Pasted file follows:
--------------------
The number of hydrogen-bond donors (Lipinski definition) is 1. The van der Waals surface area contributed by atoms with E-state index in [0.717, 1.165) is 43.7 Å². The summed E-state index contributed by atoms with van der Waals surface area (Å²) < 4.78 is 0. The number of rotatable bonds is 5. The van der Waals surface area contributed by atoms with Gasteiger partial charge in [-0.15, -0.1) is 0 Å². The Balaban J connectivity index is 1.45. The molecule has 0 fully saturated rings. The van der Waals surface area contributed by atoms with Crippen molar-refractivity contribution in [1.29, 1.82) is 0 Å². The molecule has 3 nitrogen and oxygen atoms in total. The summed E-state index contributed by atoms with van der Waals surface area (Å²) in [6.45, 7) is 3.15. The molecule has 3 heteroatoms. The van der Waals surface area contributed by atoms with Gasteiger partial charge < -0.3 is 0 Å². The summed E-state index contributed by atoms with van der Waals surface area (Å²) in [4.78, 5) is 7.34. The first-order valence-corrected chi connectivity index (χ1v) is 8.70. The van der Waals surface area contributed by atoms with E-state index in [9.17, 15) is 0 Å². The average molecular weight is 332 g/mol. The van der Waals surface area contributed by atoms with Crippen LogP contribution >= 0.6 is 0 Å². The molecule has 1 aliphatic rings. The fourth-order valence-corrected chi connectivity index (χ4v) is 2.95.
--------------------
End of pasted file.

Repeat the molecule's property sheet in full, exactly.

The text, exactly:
The number of hydrogen-bond donors (Lipinski definition) is 1. The van der Waals surface area contributed by atoms with E-state index in [0.717, 1.165) is 43.7 Å². The summed E-state index contributed by atoms with van der Waals surface area (Å²) < 4.78 is 0. The number of rotatable bonds is 5. The van der Waals surface area contributed by atoms with Gasteiger partial charge in [-0.15, -0.1) is 0 Å². The Balaban J connectivity index is 1.45. The molecule has 0 fully saturated rings. The van der Waals surface area contributed by atoms with Crippen molar-refractivity contribution in [1.29, 1.82) is 0 Å². The molecule has 3 nitrogen and oxygen atoms in total. The summed E-state index contributed by atoms with van der Waals surface area (Å²) in [6.45, 7) is 3.15. The molecule has 3 heteroatoms. The van der Waals surface area contributed by atoms with Gasteiger partial charge < -0.3 is 0 Å². The summed E-state index contributed by atoms with van der Waals surface area (Å²) in [4.78, 5) is 7.34. The first-order valence-corrected chi connectivity index (χ1v) is 8.70. The van der Waals surface area contributed by atoms with E-state index in [9.17, 15) is 0 Å². The average molecular weight is 332 g/mol. The van der Waals surface area contributed by atoms with Crippen LogP contribution >= 0.6 is 0 Å². The molecule has 1 aliphatic rings. The fourth-order valence-corrected chi connectivity index (χ4v) is 2.95.